By David Bjorkgren and Paul Kotrotsios, Special to the Hellenic News of America
The Ronald McDonald House is known worldwide as a place where families can stay and get help while their child undergoes cancer treatment.
Few, though, are aware of a Greek Division at the Ronald McDonald House in New York that caters specifically to Greek, Cypriot and Greek American families who are bringing their children to New York for cancer treatment.
The Ronald McDonald House New York at East 73rd Street in Manhattan is close to 13 major cancer treatment centers. It can accommodate 84 families and is filled to capacity almost every night. The Greek Division of the House has had as many as 14 families staying at one time, according to Michael Bapis, chairman of the Greek Division. Since it was founded in 1978, the Ronald McDonald House New York has provided temporary lodging and care for more than 35,000 families. The Greek Division has helped more than 10,000 Greek families.
Bapis has been the Greek Division chairman since May 2014. He is managing director of the Bapis Group at High Tower, a private wealth management practice. He also sits on audit and grant committees at Leadership 100.
He has nothing but high praise for the Ronald McDonald House organization and for the work at the Greek Division.
“They do really fascinating work, being a home away from home for the people that are going to Sloan or some other cancer hospital,” Bapis says.
The families that come to Ronald McDonald House have been “disjointed from their warmth,” and are often out of their element. The House provides them with a meal, and affordable housing.
Families are asked to donate just $35 a night, though no one is turned away if they can’t pay. Families are offered a safe, clean and supportive place to stay. They are provided with private bedrooms, family rooms, a kitchen, a library, computer room, playroom, laundry facilities, tutoring and activities for the children and transportation.
Also included are wellness programs, music, art, holiday and birthday parties and camaraderie.
“At our House, families are welcomed with love and comfort. Lifelong friendships are formed among people who understand what it’s like to cope with such a devastating diagnosis. Here, families fighting cancer find the hope and support they need,” reads a statement on the House’s website.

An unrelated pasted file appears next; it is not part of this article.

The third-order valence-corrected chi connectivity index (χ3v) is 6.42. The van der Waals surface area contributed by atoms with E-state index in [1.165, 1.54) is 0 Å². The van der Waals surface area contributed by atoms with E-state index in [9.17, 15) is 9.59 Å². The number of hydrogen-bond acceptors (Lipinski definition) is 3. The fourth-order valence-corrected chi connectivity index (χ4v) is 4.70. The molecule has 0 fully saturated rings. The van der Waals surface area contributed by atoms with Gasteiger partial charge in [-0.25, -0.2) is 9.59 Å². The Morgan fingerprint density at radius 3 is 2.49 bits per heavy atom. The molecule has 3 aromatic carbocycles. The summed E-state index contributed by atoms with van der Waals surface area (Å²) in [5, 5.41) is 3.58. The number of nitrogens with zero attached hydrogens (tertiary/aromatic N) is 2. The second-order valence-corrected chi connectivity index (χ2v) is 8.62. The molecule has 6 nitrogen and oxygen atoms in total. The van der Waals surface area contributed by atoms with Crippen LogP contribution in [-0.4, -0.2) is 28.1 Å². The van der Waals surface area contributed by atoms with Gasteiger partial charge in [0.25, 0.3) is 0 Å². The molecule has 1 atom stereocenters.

The emotional ties for the children staying at the House can last decades. Bapis recalls when one of its visitors returned to play the Bouzouki at last year’s Christmas party.
“He was there when he was four years old. He just came back during that time last Christmas for treatment and to make sure he’s OK and he’s 22 years old. There wasn’t a dry eye in the place,” he says.
Bapis is hard at work making sure the Greek Division has the funds and volunteers it needs to operate. Much of the support comes from the local Greek community within the Tri-State area. Fundraising efforts include the annual “Walk of Love” walk-a-thon, planned for June 10 this year, with a big festival kick-off April 27. The Greek Division also holds its annual Christmas party in December at the New York Athletic Club. About $350,000 a year is raised for the Division.
“Our mission is to continue to grow the awareness about the House, grow the awareness of the Greek American community and Greeks from Greece,” Bapis says. “We’re looking for people that care, people that want to be a part of an organization that is a national organization.”
The Greek Division at the Ronald McDonald House New York is the only cultural or ethnic division. He encourages families in need of their services to check them out.
“If there’s families coming to Sloan and they’re from outside this area we would love to know about it if they’d like to stay or even come for dinner,” Bapis says. “Families can get involved. I would encourage everybody to tour the house. We have open houses.”